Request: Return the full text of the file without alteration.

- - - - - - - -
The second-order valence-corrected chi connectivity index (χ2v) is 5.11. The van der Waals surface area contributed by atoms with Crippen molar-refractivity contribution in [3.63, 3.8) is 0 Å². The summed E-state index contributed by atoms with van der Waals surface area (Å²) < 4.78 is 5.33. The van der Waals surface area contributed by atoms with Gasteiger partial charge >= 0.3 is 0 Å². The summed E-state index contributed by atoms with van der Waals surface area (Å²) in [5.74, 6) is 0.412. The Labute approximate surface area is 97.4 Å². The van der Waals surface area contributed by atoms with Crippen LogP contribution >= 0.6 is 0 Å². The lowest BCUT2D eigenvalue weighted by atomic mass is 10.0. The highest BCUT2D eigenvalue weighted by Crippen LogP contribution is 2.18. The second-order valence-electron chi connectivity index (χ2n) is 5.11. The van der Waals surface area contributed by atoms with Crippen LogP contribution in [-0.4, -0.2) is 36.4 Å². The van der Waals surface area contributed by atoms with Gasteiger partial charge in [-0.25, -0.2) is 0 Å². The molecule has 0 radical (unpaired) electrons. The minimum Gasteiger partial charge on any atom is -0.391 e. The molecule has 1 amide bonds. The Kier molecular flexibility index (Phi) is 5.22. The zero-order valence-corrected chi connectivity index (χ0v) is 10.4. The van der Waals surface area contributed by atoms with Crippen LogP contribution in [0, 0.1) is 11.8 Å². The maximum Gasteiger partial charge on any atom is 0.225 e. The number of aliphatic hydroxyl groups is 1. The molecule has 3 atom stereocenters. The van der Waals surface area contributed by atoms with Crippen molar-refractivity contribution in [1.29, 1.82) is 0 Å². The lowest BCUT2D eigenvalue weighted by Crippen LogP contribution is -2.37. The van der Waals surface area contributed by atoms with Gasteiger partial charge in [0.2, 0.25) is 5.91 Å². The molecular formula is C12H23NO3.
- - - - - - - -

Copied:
The second-order valence-corrected chi connectivity index (χ2v) is 5.11. The van der Waals surface area contributed by atoms with Crippen molar-refractivity contribution in [3.63, 3.8) is 0 Å². The summed E-state index contributed by atoms with van der Waals surface area (Å²) < 4.78 is 5.33. The van der Waals surface area contributed by atoms with Gasteiger partial charge >= 0.3 is 0 Å². The summed E-state index contributed by atoms with van der Waals surface area (Å²) in [5.74, 6) is 0.412. The Labute approximate surface area is 97.4 Å². The van der Waals surface area contributed by atoms with Crippen LogP contribution >= 0.6 is 0 Å². The lowest BCUT2D eigenvalue weighted by atomic mass is 10.0. The highest BCUT2D eigenvalue weighted by Crippen LogP contribution is 2.18. The second-order valence-electron chi connectivity index (χ2n) is 5.11. The van der Waals surface area contributed by atoms with Crippen LogP contribution in [-0.4, -0.2) is 36.4 Å². The van der Waals surface area contributed by atoms with Gasteiger partial charge in [-0.25, -0.2) is 0 Å². The molecule has 0 radical (unpaired) electrons. The minimum Gasteiger partial charge on any atom is -0.391 e. The molecule has 1 amide bonds. The Kier molecular flexibility index (Phi) is 5.22. The zero-order valence-corrected chi connectivity index (χ0v) is 10.4. The van der Waals surface area contributed by atoms with Crippen LogP contribution in [0, 0.1) is 11.8 Å². The maximum Gasteiger partial charge on any atom is 0.225 e. The number of aliphatic hydroxyl groups is 1. The molecule has 3 atom stereocenters. The van der Waals surface area contributed by atoms with Crippen molar-refractivity contribution in [1.29, 1.82) is 0 Å². The lowest BCUT2D eigenvalue weighted by Crippen LogP contribution is -2.37. The van der Waals surface area contributed by atoms with Gasteiger partial charge in [0.2, 0.25) is 5.91 Å². The molecular formula is C12H23NO3.